Performers have different styles. John Howard’s scrunch-brow delivery was read as earnestness, when in fact he was always just working on a pocket, those chubby, consternating eyebrows flexing like abdominal muscles to guide the plaintive, pinching release of each word. Exploration precedes every emission if you have a third eye anus. The public relations man opts instead for the smirk. In the anatomy of a smirk in power, a grin spins with a grimace in a dual movement, attempting to hold things back while sneaking one out the side. It is a terse vent through pursed lips, a purse filled with coins and lumps of coal. In his hands the word smirk itself sounds like a fast one, so too rort, a common chortle-like butterance heard among his Coalition colics trying to hide a steady diet of pork. Who can parse their infatuence with flatulence?

In the butterfly effect, flapping is the source of a tornado on the other side of the world. Do butterflies fart? The fast ones do. One flap of the lips opens a coalmine in Queensland which opens category six hurricanes to cascade in the Caribbean. All that is tundra melts into methane. His speech, Mr Speaker, is the most polluting of greenhouse gasses. As bad luck would have it, the pandemic masked his bushfires so he searched for his soul, fidgeted and feigned concern, and then let a big policy rip: a gas-led recovery. He is back, happy, marking off new territories to frack like a feral cat, releasing gas with his mouth as he shouts further fire in a crowded theatre. Throw another koala on the barbie, mates, it’s a special occasion. His policy needed a new prop to go with his lump of coal. You can see it etched on the faces of the frontbenchers, stiff grinning, holding their breath. They back him. Smirk. Did someone just gaslight?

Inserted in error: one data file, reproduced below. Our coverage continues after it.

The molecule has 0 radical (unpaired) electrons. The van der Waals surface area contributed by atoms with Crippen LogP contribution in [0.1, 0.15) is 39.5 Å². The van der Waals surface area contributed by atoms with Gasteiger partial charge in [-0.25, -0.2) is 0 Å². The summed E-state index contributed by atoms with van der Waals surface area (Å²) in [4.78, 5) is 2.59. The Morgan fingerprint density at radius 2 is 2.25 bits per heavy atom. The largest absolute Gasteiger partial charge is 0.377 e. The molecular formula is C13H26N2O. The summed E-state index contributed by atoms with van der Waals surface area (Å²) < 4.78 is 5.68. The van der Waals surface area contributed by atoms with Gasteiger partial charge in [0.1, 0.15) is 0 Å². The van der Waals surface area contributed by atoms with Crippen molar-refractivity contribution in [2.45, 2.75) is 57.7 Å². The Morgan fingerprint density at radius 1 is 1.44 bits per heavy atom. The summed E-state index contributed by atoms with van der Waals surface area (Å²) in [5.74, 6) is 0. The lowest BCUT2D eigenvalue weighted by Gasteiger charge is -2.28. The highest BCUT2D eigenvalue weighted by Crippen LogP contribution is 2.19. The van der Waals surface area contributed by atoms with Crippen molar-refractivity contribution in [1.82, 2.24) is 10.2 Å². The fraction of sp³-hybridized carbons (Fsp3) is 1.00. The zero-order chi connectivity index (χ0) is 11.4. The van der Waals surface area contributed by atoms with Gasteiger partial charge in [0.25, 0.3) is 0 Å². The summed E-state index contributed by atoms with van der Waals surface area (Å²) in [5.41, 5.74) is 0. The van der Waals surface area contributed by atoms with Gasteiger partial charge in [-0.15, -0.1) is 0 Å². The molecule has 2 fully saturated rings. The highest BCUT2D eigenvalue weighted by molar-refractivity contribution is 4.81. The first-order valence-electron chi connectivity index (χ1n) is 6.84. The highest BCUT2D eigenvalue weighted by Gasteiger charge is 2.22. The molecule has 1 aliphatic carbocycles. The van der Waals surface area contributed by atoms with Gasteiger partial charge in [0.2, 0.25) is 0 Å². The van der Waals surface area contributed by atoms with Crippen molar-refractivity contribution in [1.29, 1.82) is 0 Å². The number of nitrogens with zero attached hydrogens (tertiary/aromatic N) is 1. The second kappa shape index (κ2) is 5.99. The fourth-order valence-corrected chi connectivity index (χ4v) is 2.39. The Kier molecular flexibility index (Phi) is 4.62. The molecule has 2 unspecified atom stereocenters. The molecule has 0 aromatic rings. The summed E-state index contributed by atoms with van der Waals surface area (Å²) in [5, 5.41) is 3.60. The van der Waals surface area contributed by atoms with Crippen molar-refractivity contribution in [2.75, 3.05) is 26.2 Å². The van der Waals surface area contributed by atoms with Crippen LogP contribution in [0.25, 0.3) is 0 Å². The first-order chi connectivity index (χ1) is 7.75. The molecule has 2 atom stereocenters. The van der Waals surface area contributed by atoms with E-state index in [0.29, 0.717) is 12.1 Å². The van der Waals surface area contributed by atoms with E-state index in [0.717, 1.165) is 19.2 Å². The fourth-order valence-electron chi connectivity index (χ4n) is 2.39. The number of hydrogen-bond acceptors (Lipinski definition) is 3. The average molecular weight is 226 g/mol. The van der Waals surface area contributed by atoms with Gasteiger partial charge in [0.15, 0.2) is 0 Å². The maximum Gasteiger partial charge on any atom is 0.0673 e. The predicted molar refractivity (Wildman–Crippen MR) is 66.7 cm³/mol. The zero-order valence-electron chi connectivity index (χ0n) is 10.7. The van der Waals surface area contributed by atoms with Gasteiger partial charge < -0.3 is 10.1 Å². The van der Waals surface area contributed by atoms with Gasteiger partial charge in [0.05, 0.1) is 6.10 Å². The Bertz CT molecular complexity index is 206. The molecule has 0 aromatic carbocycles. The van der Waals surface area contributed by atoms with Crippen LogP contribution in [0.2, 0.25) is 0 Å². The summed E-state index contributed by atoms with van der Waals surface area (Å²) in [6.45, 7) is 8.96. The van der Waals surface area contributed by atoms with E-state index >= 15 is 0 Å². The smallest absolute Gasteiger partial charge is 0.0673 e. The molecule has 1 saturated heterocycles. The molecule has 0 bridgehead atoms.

Douglas Kahn is a writer. Publications include: ‘What is an Ecopath?’, Sydney Review of Books, 2020; Noise Water Meat: A History of Sound in the Arts, MIT, 1999; Earth Sound Earth Signal: Energies and Earth Magnitude in the Arts, UC Press, 2013; and Energies in the Arts, MIT, 2019.

Filed under Article Douglas Kahn